Invasive species

Many exotic animals and plants become invasive species if they manage to establish populations in new areas. The ways in which these pests are introduced vary widely, but they are often the result of accidental or deliberate human activities.

Whatever their means of arrival, invasive species can have an adverse and often very damaging impact on agriculture, the natural environment and our lifestyle.

The Department of Agriculture and Food, Western Australia's (DAFWA) Invasive Species Program provides leadership for strategic and operational management of serious weeds and pest animals that pose a threat to agriculture, related environmental resources, and market accessibility for agricultural produce in Western Australia (WA).

DAFWA's Plant Biosecurity Program provides leadership for strategic and operational management of serious diseases and pests of plants that pose a threat to agriculture and market accessibility for agricultural produce in WA.

Articles

  • 14 October 2016

    Big improvements in wild dog management and agricultural pest animal control have resulted from Royalties for Regions funds allocated in 2010 and 2011.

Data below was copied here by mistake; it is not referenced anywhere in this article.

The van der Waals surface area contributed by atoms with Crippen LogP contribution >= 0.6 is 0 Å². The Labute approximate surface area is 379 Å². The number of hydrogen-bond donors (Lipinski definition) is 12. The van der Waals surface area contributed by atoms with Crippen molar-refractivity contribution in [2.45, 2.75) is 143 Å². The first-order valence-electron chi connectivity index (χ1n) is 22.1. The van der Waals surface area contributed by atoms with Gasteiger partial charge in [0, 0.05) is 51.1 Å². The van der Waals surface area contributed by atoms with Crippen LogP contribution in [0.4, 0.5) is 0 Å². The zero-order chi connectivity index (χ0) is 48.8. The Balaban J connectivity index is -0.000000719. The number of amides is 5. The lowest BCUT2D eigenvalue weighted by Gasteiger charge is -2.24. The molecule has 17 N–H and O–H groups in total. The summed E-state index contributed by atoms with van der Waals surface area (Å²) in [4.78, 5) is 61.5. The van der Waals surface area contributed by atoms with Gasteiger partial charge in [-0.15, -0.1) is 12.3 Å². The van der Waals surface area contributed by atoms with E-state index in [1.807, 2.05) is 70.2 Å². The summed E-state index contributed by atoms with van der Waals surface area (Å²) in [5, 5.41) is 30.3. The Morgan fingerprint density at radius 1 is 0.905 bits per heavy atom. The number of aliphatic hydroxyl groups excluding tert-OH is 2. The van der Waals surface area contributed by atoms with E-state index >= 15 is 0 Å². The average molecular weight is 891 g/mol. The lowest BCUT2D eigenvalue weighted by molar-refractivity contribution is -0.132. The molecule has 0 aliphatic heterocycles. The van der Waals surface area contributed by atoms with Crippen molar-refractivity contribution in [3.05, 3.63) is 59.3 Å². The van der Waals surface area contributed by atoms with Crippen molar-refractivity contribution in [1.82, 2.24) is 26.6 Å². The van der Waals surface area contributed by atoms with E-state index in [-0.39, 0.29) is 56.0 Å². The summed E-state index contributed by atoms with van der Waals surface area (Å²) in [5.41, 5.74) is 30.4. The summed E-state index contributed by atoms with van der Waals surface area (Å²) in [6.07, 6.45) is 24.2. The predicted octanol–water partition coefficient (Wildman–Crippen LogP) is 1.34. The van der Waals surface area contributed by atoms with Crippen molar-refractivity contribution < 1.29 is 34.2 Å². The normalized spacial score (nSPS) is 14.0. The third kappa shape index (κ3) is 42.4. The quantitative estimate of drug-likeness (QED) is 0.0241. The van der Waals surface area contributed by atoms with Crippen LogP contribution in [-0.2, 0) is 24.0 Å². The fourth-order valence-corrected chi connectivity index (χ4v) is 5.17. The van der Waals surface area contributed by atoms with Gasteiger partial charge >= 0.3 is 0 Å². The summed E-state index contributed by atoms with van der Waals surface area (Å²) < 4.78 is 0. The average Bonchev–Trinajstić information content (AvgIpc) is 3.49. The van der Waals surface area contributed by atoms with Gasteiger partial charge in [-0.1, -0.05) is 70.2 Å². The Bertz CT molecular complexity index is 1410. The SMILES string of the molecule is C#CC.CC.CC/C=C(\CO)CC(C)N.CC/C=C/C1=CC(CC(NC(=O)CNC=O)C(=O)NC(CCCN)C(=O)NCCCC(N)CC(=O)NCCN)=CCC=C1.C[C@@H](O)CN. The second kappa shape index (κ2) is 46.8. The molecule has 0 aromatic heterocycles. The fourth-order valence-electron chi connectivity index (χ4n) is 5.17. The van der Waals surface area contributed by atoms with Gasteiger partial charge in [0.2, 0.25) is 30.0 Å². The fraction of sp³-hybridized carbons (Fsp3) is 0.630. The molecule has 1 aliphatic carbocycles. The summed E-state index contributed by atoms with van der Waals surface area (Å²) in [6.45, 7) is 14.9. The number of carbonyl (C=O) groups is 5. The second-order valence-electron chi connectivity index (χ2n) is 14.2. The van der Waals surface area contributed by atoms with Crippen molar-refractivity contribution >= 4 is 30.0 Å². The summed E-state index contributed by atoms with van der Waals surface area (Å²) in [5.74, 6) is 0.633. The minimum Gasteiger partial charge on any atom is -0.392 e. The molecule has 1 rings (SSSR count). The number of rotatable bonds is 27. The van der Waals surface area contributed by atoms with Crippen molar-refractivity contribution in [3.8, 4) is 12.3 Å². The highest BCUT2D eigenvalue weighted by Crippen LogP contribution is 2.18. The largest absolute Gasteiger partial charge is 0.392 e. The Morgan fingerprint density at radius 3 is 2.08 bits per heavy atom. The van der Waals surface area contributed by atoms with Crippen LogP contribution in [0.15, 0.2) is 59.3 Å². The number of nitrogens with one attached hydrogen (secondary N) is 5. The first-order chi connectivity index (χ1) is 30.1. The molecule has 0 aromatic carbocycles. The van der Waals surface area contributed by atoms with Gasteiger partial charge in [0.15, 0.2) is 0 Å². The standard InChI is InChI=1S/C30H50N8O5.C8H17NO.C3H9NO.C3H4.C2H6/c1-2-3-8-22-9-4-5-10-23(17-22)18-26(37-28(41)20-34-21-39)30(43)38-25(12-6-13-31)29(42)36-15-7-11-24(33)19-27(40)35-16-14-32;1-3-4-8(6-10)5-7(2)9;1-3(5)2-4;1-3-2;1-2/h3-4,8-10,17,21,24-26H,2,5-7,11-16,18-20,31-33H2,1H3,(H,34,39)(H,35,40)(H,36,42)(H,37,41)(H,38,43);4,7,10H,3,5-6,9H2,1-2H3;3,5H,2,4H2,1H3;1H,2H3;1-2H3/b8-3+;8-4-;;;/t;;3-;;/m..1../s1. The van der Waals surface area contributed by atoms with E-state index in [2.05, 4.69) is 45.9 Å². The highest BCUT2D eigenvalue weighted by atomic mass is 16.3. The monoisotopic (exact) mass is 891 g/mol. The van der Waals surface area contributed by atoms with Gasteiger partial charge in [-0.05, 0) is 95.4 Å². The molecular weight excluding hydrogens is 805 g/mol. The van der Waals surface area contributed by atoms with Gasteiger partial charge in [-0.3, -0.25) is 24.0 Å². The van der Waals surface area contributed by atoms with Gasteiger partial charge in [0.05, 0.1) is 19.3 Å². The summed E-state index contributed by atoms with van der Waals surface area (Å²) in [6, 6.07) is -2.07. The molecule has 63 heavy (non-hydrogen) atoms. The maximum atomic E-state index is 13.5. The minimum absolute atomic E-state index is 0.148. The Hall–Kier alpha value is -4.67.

• 20 October 2016

    The Department of Agriculture and Food, Western Australia (DAFWA) proposes to extend the State Barrier Fence eastwards from its current termination point near Ravensthorpe, extending north around S

  • 8 March 2016

    A grower suvey and benefit cost analysis on the State Barrier Fence has demonstrated the positive impact the fence is having on wild dog management.

  • 16 January 2017

    This article describes the main distinguishing features between Australian plague locusts (Chortoicetes terminifera) and other common grasshoppers/locusts.

  • 22 August 2016

    This web page is part of the Bait and poison directory for vertebrate pests in Western Australia.

  • 27 May 2016

    WeedWatcher has been retired and replaced by MyWeedWatcher. Use MyWeedWatcher to record community surveillance of weeds.

  • 8 August 2014

    Some aquatic plants used in ponds and aquariums are highly invasive and have become serious weeds in natural waterways.

  • 7 April 2016

    European house borer (EHB) Hylotrupes bajulus is a destructive pest of seasoned coniferous timber including pine, fir and spruce.

  • 30 November 2016

    Report of the achievements, performance and budget details of the 2015-2016 skeleton weed program.

  • 7 December 2016

    The Department of Agriculture and Food, Western Australia (DAFWA) has commenced a three and a half-year project to strengthen the State’s biosecurity defences and underpin efforts by industry to ca

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